The 5 Steps of Distributive Bargaining

In a previous post, we took a look at collaborative bargaining situations where both parties in the negotiation would like to maintain a good working relationship with one another and jointly achieve a “win-win” outcome.  This is not the only type of negotiating that takes place. Most likely, when you picture a negotiation process you are picturing a distributive bargaining situation. Distributive bargaining occurs when there are resource constraints, and one of the negotiating parties stands to lose something important. Common distributive bargaining situations include negotiating for the purchase of a home or car, formulating union contract agreements, and asking your boss for a pay raise.

Every negotiation situation has the potential to require distributive bargaining skills. You may already intuitively know some distributive bargaining strategies and tactics. In fact, some folks are quite good at implementing the distributive bargaining tactic of creating disruptive behavior when trying to negotiate for what they want.   

Come to think of it, distributive bargaining situations seem to all have the same set of five basic dance steps from start to finish. Let’s look at each of those steps in more detail right now.

1. Define your limits

Each party in a distributive bargaining negotiation needs to know their resistance and target points relative to the desired outcome.  Resistance points are the points at which the parties will break negotiations if crossed, while target points are the point at which each party would like to see a settlement reached.  These are not typically shared with the other party sitting across the table from you.  Sometimes you discover these points only when you cross them and the other party reacts.

2. Obtain information

You need to try to obtain information about the other party’s target and resistance points, if you can. This information can be obtained or assessed either indirectly or directly. Indirect assessment means determining what information the other party used to set his or her resistance point and target point. You may find yourself making assumptions about the basis for the other party’s thresholds or ask around to see if you can find out anything useful. Direct assessment doesn’t usually occur in the distributive bargaining process as the parties usually don’t want to directly reveal accurate or precise information about their target and resistance points.  

3. Make an opening offer

Another  step in a distributive bargaining scenario is making an opening offer. Opening offers can anchor a negotiation situation and set the tone for the process. The attitude with which the opening offer is given is also important. Remember, you send a message to the other party with your opening offer.  An exaggerated opening offer is usually coupled with a tough competitive stance. In this case, be sure to have viable alternatives ready in case he goes below the other party’s resistance point.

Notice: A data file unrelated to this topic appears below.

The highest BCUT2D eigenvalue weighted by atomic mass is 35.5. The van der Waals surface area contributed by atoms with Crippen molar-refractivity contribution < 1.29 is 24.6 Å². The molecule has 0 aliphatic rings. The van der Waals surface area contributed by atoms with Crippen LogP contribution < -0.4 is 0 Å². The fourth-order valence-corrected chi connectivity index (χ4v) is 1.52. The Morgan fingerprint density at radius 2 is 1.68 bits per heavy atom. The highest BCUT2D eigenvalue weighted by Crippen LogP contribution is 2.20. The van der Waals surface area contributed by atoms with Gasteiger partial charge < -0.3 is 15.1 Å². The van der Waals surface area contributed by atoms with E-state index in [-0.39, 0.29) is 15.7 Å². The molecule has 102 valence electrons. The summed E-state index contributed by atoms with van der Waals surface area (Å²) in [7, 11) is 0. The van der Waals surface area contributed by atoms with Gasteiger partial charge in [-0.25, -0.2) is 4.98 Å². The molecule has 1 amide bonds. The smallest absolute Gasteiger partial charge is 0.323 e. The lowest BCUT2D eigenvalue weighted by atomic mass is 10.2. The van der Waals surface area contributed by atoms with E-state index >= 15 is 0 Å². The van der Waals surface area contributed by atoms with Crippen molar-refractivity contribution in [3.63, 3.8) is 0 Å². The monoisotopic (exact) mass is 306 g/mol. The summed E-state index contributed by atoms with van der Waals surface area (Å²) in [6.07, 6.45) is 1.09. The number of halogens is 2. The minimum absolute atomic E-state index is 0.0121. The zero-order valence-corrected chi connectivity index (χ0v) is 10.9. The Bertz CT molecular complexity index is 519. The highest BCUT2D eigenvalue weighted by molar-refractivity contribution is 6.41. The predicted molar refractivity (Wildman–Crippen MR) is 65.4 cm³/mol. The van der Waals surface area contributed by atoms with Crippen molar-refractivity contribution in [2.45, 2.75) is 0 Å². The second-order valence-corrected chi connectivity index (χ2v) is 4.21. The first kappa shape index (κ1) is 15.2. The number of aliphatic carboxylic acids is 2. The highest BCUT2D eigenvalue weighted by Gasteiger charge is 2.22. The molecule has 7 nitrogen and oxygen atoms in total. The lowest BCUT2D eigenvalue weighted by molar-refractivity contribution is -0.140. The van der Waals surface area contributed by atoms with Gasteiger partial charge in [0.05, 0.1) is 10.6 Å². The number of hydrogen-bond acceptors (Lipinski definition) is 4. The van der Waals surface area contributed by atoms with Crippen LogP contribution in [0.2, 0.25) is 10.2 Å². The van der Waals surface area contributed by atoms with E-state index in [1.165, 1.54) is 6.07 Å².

4. Make concessions

Once the negotiations begin with the opening offer, the parties must make concessions. Without concessions, there is no negotiating. Concession making should be done in good faith. This step can continue as long as the negotiating parties wish.  At some point, one party needs to signal the other party with both their actions and their words that the concessions are almost over and it’s about time to close the deal.

5. Hopefully, close the deal

There are several tactics for closing a deal. You might use a closing tactic known as “assume-the-close” where you act as though the deal is concluded even if you aren’t quite finished.  This is in the hope that the other party will agree with you and stop negotiating at that point as well.  You can also offer a “deal sweetener” as a special concession thrown in at the end of everything. Or you might just reach an agreement that doesn’t violate anyone’s resistance points.

As you can see, distributive and collaborative bargaining are very different ways to negotiate. While someone has something significant to lose in a distributive bargaining situation, a collaborative bargaining strategy takes place when the parties want to preserve a positive relationship and decide to work together to come up with the best solution for both parties.  The implication in collaborative bargaining is that both parties want to deal with one another in a fair and open way that leads them to effective problem solving and a mutually agreeable outcome.  This may not be the case in a distributive bargaining situation, where the final outcome may well be a win-lose situation versus a win-win.

If you are looking to refine or validate your communication and negotiation skills, take a look at Learning Tree’s 3-day course on effective communications.  This course is certainly a great place to begin or revisit how well you are communicating and to learn some new skills and techniques for communicating with others even better still.

Susan Weese

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